CANCELLED: Introduction to Arctic Ecosystems

Course content

The course will provide a broad introduction to how terrestrial and aquatic ecosystems in the Arctic have developed, are structured and will function under various environmental conditions as well as a deeper understanding of important groups of organisms, their life cycles, adaptations to arctic conditions and how they interact. The ecosystems responses to climate changes and to direct human activities (e.g., hunting, fishing, tourism and exploration of minerals) will be demonstrated and debated.

The course addresses students and academics from any disciplines and a prior understanding of basic life sciences will be an advandtage. However, care will be taken to implement a good understanding of basic biological terminology and approaches to enable the students a profound understanding of the arctic ecological processes and paradigms at an academic level.

The course is structured with forth running lectures, theoretical/practical exercises and excursions to museum collections of minerals, flora and fauna. Invited guest lectures will provide insight to management and monitoring aspects. The students will furthermore be challenged through own (mandatory) presentations (individually and in groups) of relevant arctic issues. 

Learning outcome


  • Basic terminology of physical, chemical and living conditions in the Arctic

  • Structure and function of terrestrial and aquatic ecosystems

  • Implications of climate changes on organisms and their interactions with the environment

  • Strategies for management and monitoring in the Arctic ecosystem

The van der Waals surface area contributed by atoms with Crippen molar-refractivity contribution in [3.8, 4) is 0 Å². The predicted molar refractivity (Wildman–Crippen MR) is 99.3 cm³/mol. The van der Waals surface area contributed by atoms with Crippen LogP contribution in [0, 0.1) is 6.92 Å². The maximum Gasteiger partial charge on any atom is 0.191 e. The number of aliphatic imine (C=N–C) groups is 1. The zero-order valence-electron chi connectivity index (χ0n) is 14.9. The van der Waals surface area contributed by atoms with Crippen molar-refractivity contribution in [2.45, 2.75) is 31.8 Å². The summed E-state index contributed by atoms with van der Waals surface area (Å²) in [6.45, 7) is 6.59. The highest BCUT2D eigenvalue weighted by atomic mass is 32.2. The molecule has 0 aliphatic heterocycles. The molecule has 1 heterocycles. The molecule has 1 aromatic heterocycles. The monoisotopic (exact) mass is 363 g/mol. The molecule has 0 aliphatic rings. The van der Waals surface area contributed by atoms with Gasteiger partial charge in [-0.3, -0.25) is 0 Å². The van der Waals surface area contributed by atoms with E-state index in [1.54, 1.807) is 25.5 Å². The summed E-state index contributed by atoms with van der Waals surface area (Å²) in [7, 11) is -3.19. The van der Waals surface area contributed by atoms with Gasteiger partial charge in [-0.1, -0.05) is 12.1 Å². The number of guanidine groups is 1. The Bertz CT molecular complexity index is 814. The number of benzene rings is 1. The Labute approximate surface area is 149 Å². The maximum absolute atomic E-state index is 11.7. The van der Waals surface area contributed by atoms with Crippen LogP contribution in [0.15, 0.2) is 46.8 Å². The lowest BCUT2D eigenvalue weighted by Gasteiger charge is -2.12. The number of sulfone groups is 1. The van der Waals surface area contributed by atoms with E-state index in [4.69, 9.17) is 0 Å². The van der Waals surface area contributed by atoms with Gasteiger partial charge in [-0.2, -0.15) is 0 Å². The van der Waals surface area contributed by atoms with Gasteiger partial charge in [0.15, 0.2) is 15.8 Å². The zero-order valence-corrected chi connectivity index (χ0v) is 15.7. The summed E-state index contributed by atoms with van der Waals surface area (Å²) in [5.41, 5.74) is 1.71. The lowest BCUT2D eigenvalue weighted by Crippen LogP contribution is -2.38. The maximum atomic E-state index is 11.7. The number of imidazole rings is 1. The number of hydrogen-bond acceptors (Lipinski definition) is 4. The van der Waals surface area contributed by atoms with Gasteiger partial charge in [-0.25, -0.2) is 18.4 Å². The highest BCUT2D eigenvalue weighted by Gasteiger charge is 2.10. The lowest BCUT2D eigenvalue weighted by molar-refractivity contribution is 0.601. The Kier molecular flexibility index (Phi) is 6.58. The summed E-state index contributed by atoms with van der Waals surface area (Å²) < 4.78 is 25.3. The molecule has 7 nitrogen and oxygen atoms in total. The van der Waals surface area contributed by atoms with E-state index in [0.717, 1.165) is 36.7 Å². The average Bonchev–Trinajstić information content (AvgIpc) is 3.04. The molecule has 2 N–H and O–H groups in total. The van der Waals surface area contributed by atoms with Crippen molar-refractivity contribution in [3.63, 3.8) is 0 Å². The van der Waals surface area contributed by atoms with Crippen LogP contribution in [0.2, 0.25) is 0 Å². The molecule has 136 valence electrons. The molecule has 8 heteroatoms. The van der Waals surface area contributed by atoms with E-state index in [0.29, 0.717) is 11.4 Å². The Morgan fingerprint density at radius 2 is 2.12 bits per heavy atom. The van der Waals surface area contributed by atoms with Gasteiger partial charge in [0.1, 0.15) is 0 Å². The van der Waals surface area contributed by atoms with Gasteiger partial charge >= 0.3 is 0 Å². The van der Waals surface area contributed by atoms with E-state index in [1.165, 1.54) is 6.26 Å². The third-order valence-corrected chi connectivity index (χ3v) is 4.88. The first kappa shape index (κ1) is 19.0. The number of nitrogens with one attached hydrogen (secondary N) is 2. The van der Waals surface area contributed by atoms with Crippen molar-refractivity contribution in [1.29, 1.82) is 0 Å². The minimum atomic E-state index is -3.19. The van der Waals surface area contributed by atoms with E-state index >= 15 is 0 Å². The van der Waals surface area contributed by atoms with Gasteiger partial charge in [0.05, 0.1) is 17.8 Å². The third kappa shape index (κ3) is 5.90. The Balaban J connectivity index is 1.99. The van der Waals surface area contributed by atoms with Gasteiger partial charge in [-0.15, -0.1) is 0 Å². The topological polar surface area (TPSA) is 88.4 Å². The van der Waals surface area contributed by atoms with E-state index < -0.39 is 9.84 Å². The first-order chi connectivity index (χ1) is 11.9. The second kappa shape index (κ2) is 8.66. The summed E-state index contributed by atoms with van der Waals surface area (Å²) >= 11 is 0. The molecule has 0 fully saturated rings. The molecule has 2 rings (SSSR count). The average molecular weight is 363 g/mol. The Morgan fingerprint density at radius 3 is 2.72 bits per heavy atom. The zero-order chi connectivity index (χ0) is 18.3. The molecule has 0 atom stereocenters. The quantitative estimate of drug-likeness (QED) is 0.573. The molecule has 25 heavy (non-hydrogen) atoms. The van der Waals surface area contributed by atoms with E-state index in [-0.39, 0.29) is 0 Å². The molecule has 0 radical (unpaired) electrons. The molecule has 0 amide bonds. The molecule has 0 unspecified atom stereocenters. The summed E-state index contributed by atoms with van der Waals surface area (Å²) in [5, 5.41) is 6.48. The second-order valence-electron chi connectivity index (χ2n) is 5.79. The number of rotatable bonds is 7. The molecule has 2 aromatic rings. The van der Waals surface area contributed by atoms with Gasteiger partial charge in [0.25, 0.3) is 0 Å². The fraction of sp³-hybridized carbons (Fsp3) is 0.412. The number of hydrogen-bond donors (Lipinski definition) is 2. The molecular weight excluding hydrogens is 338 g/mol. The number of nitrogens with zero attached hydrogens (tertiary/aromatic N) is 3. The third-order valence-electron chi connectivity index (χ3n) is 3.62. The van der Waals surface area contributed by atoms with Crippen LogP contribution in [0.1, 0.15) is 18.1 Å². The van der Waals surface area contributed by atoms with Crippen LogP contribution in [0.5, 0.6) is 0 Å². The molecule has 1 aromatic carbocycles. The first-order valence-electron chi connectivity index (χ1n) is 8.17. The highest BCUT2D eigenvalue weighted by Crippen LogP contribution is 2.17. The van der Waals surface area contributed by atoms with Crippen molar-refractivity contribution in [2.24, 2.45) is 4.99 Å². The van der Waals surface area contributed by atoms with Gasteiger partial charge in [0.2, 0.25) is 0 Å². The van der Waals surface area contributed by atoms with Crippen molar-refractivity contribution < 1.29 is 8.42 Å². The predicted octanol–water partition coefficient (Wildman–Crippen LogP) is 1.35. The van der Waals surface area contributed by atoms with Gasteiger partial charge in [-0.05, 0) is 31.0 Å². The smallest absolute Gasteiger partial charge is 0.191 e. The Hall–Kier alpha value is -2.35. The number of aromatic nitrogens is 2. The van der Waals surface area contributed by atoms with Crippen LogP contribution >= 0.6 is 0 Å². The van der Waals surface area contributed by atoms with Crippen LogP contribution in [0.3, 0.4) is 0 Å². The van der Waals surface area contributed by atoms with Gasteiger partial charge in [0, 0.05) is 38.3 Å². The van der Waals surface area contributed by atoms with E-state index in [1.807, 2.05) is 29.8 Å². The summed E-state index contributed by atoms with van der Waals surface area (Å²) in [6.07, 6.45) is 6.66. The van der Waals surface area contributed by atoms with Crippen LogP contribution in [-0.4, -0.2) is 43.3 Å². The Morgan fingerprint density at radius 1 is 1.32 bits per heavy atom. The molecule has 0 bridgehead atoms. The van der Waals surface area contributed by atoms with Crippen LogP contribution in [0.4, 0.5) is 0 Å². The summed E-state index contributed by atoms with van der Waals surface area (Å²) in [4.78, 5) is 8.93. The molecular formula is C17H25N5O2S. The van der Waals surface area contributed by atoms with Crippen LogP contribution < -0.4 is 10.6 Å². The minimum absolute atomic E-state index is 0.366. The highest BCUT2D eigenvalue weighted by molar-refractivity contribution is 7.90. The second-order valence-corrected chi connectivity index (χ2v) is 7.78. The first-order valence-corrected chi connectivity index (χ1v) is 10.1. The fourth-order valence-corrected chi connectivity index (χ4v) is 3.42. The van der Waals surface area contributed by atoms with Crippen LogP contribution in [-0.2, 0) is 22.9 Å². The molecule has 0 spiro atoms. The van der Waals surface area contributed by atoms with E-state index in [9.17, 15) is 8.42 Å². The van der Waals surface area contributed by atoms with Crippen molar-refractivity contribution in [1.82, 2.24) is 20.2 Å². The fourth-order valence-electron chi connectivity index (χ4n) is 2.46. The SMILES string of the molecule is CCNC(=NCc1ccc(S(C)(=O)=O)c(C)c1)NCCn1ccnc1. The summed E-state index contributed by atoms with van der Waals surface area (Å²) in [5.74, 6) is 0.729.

• Describe the structure and function of terrestrial and aquatic Arctic ecosystem

  • Explain important biological processes in Arctic ecosystems

  • Understand the influences of climate changes on populations and ecosystems in the Arctic

  • Extract knowledge from the literature and use it to pinpoint specific questions related to e.g. sensibility of arctic ecosystems to disturbances


  • Analyse, outline and present complex relationships between arctic ecosystems and their environments

  • Facilitate a discussion on the consequences of natural and human activities on arctic ecosystems

  • Formulate research, management and monitoring needs for the Arctic.

Lectures, theoretical/practical exercises, excursions, demonstrations, debates and mini-symposium

Text books, primary literature (papers), reports, official documents etc.
See Absalon for further information.

This course is part of the arctic coursework at UCPH. See more at

Continuous feedback during the course of the semester
Feedback by final exam (In addition to the grade)
Peer feedback (Students give each other feedback)
7,5 ECTS
Type of assessment
Written examination, 2 hours under invigilation
The exam consists of 20 multiple choice questions, 1 short essay and 2-4 other types of questions
All aids allowed
Marking scale
7-point grading scale
Censorship form
No external censorship
One internal examiner
Criteria for exam assessment

In order to obtain the grade 12 the student should convincingly and accurately demonstrate the knowledge, skills and competences described under Learning Outcome.

  • Category
  • Hours
  • Exam
  • 2
  • Preparation
  • 76
  • Lectures
  • 40
  • Project work
  • 40
  • Theory exercises
  • 24
  • Practical exercises
  • 24
  • English
  • 206